Skip to content

Wednesday Night

Wednesday night, we went to the Toronado to say hi to Ian and have a quick beer. Of course, with us one beer turns into two which turns into four. So, our initial plan of bring there for a half of an hour was scrapped, and it we didn’t get home until after 11pm, two hours after we left.

Wednesday nights are quickly becoming my favorite nights at the bar. First off, it’s quiet. Also, you can usually count on most of the regulars being there (this week it was Tad, Todd and Crab)… and since the new beers seem to come on tap on Tuesday afternoons, there’s usually a surplus of fresh beer on too.

Janet is still on her Guinness kick, and she polished off two imperial pints before the night was over. I started off with a nice Lagunator Doppelbock, then moved onto a Fred followed by a pint of

Untouchable and then concluded the night with a Boont Amber.

I know you’re thinking, “What the heck are you talking about… a beer named Fred?” Yep. Hair of the Dog brewing of Portland makes three beers: Adam, Fred and Golden Rose. Fred is a strong beer served in 13 oz tulip glasses. Fred is a very malty beer that is reminiscent of a barleywine. Regardless of what exact type of beer it is, it’s damn tasty.

There are two types of craft beer manufacturers out there. One type makes very classic-style beers. Breweries like Sierra Nevada, Deschutes and even (ugh) Gordon Biersch makes beers that follow the classic recipes. Their pilsners taste like Pilsner Urquell, the Marzens taste like Spaten Oktoberfest, and the stouts try to taste like Guinness. That doesn’t mean that they aren’t great breweries (with the exception of Gordon Biersch)… just that they aren’t very creative.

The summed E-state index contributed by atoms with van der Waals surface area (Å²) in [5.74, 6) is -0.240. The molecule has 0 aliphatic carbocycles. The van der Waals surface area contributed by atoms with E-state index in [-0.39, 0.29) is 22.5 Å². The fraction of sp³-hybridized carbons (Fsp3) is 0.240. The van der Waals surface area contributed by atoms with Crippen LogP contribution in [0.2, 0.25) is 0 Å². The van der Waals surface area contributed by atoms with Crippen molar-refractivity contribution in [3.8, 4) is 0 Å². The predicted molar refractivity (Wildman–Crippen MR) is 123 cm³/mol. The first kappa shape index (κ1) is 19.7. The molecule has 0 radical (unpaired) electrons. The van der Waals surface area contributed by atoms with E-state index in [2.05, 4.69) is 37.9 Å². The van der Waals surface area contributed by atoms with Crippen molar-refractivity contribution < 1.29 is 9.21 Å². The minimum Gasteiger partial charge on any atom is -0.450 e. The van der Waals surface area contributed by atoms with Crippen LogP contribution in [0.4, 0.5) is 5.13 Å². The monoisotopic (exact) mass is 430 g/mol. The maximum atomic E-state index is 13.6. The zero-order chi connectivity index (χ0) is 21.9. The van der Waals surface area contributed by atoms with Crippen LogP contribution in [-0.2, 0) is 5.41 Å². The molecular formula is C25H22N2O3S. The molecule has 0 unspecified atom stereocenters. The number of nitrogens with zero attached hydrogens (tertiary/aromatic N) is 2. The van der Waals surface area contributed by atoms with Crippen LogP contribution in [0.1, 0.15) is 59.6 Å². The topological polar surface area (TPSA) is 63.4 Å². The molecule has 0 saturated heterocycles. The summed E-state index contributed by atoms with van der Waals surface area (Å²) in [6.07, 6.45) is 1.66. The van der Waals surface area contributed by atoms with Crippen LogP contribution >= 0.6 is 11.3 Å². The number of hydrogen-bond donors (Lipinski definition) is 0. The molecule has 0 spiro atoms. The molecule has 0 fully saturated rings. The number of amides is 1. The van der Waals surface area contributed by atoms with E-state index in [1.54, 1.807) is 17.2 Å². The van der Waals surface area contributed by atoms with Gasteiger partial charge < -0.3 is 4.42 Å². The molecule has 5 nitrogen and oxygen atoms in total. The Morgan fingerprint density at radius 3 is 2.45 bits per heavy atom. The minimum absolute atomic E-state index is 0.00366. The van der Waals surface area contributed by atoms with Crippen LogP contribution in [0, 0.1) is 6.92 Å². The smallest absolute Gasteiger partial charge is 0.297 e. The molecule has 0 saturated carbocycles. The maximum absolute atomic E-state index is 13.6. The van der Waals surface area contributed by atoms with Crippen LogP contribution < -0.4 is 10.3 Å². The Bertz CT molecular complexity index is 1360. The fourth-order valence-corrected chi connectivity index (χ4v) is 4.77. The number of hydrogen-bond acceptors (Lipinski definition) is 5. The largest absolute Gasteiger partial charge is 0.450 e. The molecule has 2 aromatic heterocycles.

Then you have the breweries like Speakeasy, Lagunitas and Hair of the Dog. They start off with the basic idea (I want to make a Marzen style beer…) and then take that and make it into something unique. Breweries like this come up with hoppy doppelbocks (which are usually sweet) like Lagunator and extremely malty Marzens like Untouchable.

The unfortunate thing is that most beer festivals judge against the “classic style.” Based on this, an Anderson Valley  Hop Ottin IPA will always win over a Speakeasy Prohibition and a Guinness will always win over a Lagunitas Imperial Porter. I thought about this while drinking my Lagunator wednesday night. Though it may never win an award, it’s still one of the best beers out there… no matter what type it is.

Posted in The Barfly Chronicles.

0 Responses

Stay in touch with the conversation, subscribe to the RSS feed for comments on this post.

Some HTML is OK

or, reply to this post via trackback.